We, early career scientists, are told that we need to become expert writers, presenters, and teachers if we are going to make it in the world of research. Many of us agree such transferrable skills are extremely important. But if we invest time in developing these skills, it sometimes feels like time wasted. All said and done, we only seem to be judged on our publication record and our h-index. How many papers have we published in high impact journals, and how often have they been cited?

Early career scientists seem very clued up on transferrable skills. They want to invest in these skills. Therefore, we wanted to hear from them about whether ‘early career scientists [should] be judged mainly on their publication record?’ And so we put this question to them (and others) at a Great Debate at the EGU’s 2017 General Assembly. We also wanted to test out a new format where the audience had the opportunity to voice their opinions about important issues concerning modern academia. The publication issue affects us all, so we should have a say.

With only 8 people at each table and over 40 minutes to debate, everyone had an opportunity to speak their mind and contribute to developing solutions. The room was buzzing with over 100 early career and more established scientists discussing, agreeing, disagreeing, and finding compromises.

In the end, each table was tasked to debate and boil their thoughts down to one or two policy-type statements. These statements will be presented to the EGU Council to inform them of where EGU early career scientists stand on this matter.

So without further ado, here are the conclusions of the tables:

– We need more criteria. Quality is most important, measured by prizes, PhD results and the incorporation of the community via new media.

-More activities need to be taken into account in a measurable way, but according to scaled categories #notjustanumber.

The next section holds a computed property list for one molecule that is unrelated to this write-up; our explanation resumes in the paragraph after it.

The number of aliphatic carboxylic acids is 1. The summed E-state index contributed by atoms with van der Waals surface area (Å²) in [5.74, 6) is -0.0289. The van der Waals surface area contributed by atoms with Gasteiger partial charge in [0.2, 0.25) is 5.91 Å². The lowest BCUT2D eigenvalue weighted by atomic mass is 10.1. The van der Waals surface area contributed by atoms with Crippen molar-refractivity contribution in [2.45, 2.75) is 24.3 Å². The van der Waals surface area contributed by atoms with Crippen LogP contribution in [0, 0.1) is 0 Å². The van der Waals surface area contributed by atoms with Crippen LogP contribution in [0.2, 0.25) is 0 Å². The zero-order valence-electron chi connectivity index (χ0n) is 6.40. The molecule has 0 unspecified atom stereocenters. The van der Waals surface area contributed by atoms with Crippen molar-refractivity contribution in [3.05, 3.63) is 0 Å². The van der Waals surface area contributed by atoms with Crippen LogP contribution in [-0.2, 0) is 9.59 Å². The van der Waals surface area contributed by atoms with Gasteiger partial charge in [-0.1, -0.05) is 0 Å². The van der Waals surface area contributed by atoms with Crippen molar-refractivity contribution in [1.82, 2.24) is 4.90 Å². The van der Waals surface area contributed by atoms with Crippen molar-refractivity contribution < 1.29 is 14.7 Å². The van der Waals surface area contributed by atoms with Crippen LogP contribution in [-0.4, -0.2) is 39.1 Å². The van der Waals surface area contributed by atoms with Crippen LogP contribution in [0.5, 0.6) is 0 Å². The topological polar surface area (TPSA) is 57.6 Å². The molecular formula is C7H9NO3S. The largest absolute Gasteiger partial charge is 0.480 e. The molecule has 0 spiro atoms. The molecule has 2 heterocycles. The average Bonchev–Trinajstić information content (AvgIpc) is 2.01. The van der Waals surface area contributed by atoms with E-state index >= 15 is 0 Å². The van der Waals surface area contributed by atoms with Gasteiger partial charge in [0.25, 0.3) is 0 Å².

-The current system is cheap, easy and fast. A person should be judged on the broader contributions to society, to their colleagues, to their disciplines. We should move beyond metrics.

-Because scientists are more than a list of publications, assess them individually. Talk to them and read their output, including publications, blogs and chapter/book contributions.

-We should not be judged on publication record alone. We need a multi-variant set of criteria for assessment for judgment of impact beyond just academic publications.

-One suggestion is a weighted metric depending on the position you’re applying for which considers other factors such as teaching, outreach, conference participation etc.

-No, the h-index should not be the sole number, even though it is not a totally useless number.

-Quality should be judged on more than quantity and the large number of authors on publications devaluates the contributions of early career scientists.

-Publications are the accepted way of communication in science, but there is not any one number describing the quality of the early career scientist, whom in our humble opinion should not only be judged on the quantity of papers but also on their quality as a part of a complete set of research skills, including other contributions such as project development.

-We acknowledge the publication record as a reliable metric, but we suggest an additional step for assessing applications, based on video or audio presentations to emphasize your other outstanding qualities.

-We doubt that we are mainly judged on our publication record and we think that publications should be part of what we are judged on.

-When hiring, follow the example of the Medical Department at Utrecht University: only ask for the 3 papers, teaching or outreach experiences you think are important for the position you are applying for: we are more than numbers.

Should they be adopted? Do you agree? How can we adopt them?

The message in many of the statements from the Early Career Scientists at the European Geosciences Union is quite clear: We are more than numbers! Several suggestions arose from the debate: new metrics, video presentations, and even new application processes. Now the statements from the debate are recorded. This will hopefully inspire us (and others) to find better solutions. At the very least, the discussion has begun. Solutions are impossible if we don’t talk!

By Mathew Stiller-Reeve, co-founder of ClimateSnack and researcher at Bjerknes Centre for Climate Research, Norway

Editor’s note: This is a guest blog post that expresses the opinion of its author and those who participated at the Great Debate during the General Assembly, whose views may differ from those of the European Geosciences Union. We hope the post can serve to generate discussion and a civilised debate amongst our readers.

Science is in fashion!

Sandra and Rolf model their REpost fashion at EGU 2017. Credit: Kai Boggild/EGU

Sandra and Rolf model their REpost fashion at EGU 2017. Credit: Kai Boggild/EGU